July 29, 2011 - December 4, 2011
and January 14 - February 5, 2012
The Stock Market Crash in 1929, which triggered the Great Depression, was followed by bank runs, massive unemployment, farm foreclosures, and a severe drought that led to the Dust Bowl in the Midwest. The cities and the countryside were full of poor people. In 1929, unemployment stood at 3%, and by 1933 it had risen to 25%. Fascism was on the rise in Europe and right-wing forces were making gains in the U.S. When Franklin Delano Roosevelt became president in 1933, his administration drew on the energy and activism of countless people in an effort to rebuild the collapsed economy and envision a democratic cultural sphere. In the process, FDR ushered in a new and dynamic relationship between artists and the government that lasted until the early years of World War II.
The New Deal programs of the 1930s envisioned a more inclusive society, and artists were a part of that vision. There were not only given jobs, they were enlisted to promote this ideal. The artists hired by the New Deal programs were often poor and saw themselves reflected in the images they made and in the society they helped to build.
Much of the art of the New Deal era did not reflect the economics or the politics of the times directly. In many cases, the ability of the artists just to keep working was enough. But in three areas of artistic expression reflected in this exhibition, artists created work that directly comments on the struggles and hopes of the people. This expression is represented most vividly through the photography of the Farm Security Administration (FSA), the graphics of printmaking (both inside and outside of the Works Progress Administration (WPA) Federal Arts Project), and the mural works created as a program of the U.S. Treasury Department.
The administration of Franklin Delano Roosevelt viewed art as a valuable tool to build both support for its programs and a democratic culture. FDR famously said that the art of his administration would be remembered long after the political policies were forgotten. Indeed, the art of the 1930s that spoke to the struggles of the times also reminds us of why those policies were implemented and why they mattered. Today we are living through a new era of massive unemployment and political attacks on the foundations of democratic culture. The art of the 1930s can not only speak to us of our current struggles, but remind us that we have been here before.
One of the greatest collections of photographs ever assembled was started through the personal initiative of Roy Stryker, who worked within the Farm Security Administration. He created a division that employed photographers to document the plight of farmers and the work of the FSA. Dorothea Lange was one of 22 photographers employed by the FSA. In many ways her work continues to define our understandings of the poverty of the Great Depression. The Dust Bowl migrant families that arrived by the thousands per day in California faced poverty, hunger, and harassment by police and vigilantes. One of the strengths of Lange's photographs is their ability to communicate the nobility of people living in poverty and fear.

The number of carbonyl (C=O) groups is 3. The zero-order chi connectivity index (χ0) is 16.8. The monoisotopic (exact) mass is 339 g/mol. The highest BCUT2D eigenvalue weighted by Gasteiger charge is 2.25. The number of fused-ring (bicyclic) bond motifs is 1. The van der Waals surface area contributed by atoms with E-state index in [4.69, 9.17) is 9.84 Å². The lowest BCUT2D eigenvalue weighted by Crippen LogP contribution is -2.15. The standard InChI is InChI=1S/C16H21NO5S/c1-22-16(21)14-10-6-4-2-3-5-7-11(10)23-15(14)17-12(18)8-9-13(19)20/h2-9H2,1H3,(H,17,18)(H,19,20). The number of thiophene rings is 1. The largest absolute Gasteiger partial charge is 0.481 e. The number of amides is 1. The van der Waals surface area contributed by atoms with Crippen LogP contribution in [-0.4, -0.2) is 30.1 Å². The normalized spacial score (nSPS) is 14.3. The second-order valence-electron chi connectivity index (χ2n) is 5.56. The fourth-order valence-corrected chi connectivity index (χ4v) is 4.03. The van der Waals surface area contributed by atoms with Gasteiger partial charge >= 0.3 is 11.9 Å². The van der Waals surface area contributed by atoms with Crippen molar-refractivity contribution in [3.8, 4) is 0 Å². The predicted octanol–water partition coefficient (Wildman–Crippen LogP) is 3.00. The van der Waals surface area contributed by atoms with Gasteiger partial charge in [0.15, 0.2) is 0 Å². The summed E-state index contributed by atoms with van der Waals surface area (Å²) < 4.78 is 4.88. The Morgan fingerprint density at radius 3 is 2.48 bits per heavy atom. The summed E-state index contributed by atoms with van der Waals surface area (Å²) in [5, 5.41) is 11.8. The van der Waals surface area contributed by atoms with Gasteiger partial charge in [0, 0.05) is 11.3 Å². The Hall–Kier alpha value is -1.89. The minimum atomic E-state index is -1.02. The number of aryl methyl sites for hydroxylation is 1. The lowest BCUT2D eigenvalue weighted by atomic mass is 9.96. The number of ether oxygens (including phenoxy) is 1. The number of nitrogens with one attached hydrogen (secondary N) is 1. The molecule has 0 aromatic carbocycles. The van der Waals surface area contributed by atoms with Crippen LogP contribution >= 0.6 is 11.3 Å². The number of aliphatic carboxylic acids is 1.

The Works Progress Administration was the largest employer during the Great Depression and well into World War II. There were many divisions of the WPA. The Federal Arts Project Graphics division produced thousands of prints and employed over eight hundred artists. Printmakers in the WPA and those working outside the organization produced the work that spoke to the political issues of the day. These artists also organized exhibitions, distributed their prints through affordable subscription programs, and contributed to political publications. Politically engaged graphic artists focused attention on the themes of poverty, worker solidarity, anti-fascism, and anti-lynching campaigns. Some of the most powerful prints drew parallels between Christian imagery of the crucifixion and lynching. Printmakers including Victor Arnautoff, George Biddle, Julius Bloch, Jacob Burck, Richard Correll, Pele de Lappe, Mabel Dwight, Hugo Gellert, William Gropper, Riva Helfond, Louis Lozowick, Don Rico, Harry Sternberg, and Charles Surendorf, among others created powerful prints on the pressing themes of the day.
The New Deal murals that still decorate many post offices, schools, and other public buildings across the country were mostly the projects of the Treasury Department Section of Fine Arts. The politics of democratic culture in these murals is less overt than in FSA photographs of the prints of the era. Yet, due to their placement in public places, the murals are the most visible and accessible of all the art of the 1930s. They are emblematic of the democratic cultural idea, and their subjects are often historical and idealized. Many of these murals have become points of pride and identity for communities. Stephen Mopope, A Kiowa Apache artist, painted the post office in Anadarko, Oklahoma, a predominantly Native American town. It was a significant accomplishment in the 1930s that a Native American community could present themselves on a government building. A watercolor study for his mural is on display in the exhibition. Studies and photographs for several murals point to the cultural and historical background that deepens the sense of place. Works by Anton Refregier, Herman Volz, Lucienne Bloch, and others give a sense of the vision of a broadly accessible culture that seeks to unite the communities with their history.
— Art Hazelwood, Guest Curator
Image: Unknown photographer, Mexican workers on strike. California, 1933, photograph, source: Powell Studio, Corcoran, California, de Saisset Museum permanent collection, purchased from Library of Congress, Washington, D.C., NDA 6.683.